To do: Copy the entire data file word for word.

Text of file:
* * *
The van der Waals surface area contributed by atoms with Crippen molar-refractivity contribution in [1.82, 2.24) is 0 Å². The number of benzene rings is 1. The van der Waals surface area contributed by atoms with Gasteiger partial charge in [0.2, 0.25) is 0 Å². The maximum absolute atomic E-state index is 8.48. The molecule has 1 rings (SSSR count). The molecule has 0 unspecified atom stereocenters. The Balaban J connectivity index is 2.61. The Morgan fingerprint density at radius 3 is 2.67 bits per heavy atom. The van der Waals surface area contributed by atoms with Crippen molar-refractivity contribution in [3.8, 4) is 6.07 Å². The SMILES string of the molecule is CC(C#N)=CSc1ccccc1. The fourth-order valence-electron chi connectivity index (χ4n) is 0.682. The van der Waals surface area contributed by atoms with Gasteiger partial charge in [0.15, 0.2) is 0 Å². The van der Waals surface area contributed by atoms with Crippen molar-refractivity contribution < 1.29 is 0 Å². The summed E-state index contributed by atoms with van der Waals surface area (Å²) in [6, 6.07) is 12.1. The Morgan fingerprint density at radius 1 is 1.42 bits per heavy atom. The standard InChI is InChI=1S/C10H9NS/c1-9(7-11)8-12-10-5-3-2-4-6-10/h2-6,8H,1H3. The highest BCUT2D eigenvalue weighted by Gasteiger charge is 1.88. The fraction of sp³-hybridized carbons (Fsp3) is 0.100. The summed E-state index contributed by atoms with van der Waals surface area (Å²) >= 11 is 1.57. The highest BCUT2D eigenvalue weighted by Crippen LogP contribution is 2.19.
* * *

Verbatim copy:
The van der Waals surface area contributed by atoms with Crippen molar-refractivity contribution in [1.82, 2.24) is 0 Å². The number of benzene rings is 1. The van der Waals surface area contributed by atoms with Gasteiger partial charge in [0.2, 0.25) is 0 Å². The maximum absolute atomic E-state index is 8.48. The molecule has 1 rings (SSSR count). The molecule has 0 unspecified atom stereocenters. The Balaban J connectivity index is 2.61. The Morgan fingerprint density at radius 3 is 2.67 bits per heavy atom. The van der Waals surface area contributed by atoms with Crippen molar-refractivity contribution in [3.8, 4) is 6.07 Å². The SMILES string of the molecule is CC(C#N)=CSc1ccccc1. The fourth-order valence-electron chi connectivity index (χ4n) is 0.682. The van der Waals surface area contributed by atoms with Gasteiger partial charge in [0.15, 0.2) is 0 Å². The van der Waals surface area contributed by atoms with Crippen molar-refractivity contribution < 1.29 is 0 Å². The summed E-state index contributed by atoms with van der Waals surface area (Å²) in [6, 6.07) is 12.1. The Morgan fingerprint density at radius 1 is 1.42 bits per heavy atom. The standard InChI is InChI=1S/C10H9NS/c1-9(7-11)8-12-10-5-3-2-4-6-10/h2-6,8H,1H3. The highest BCUT2D eigenvalue weighted by Gasteiger charge is 1.88. The fraction of sp³-hybridized carbons (Fsp3) is 0.100. The summed E-state index contributed by atoms with van der Waals surface area (Å²) >= 11 is 1.57. The highest BCUT2D eigenvalue weighted by Crippen LogP contribution is 2.19.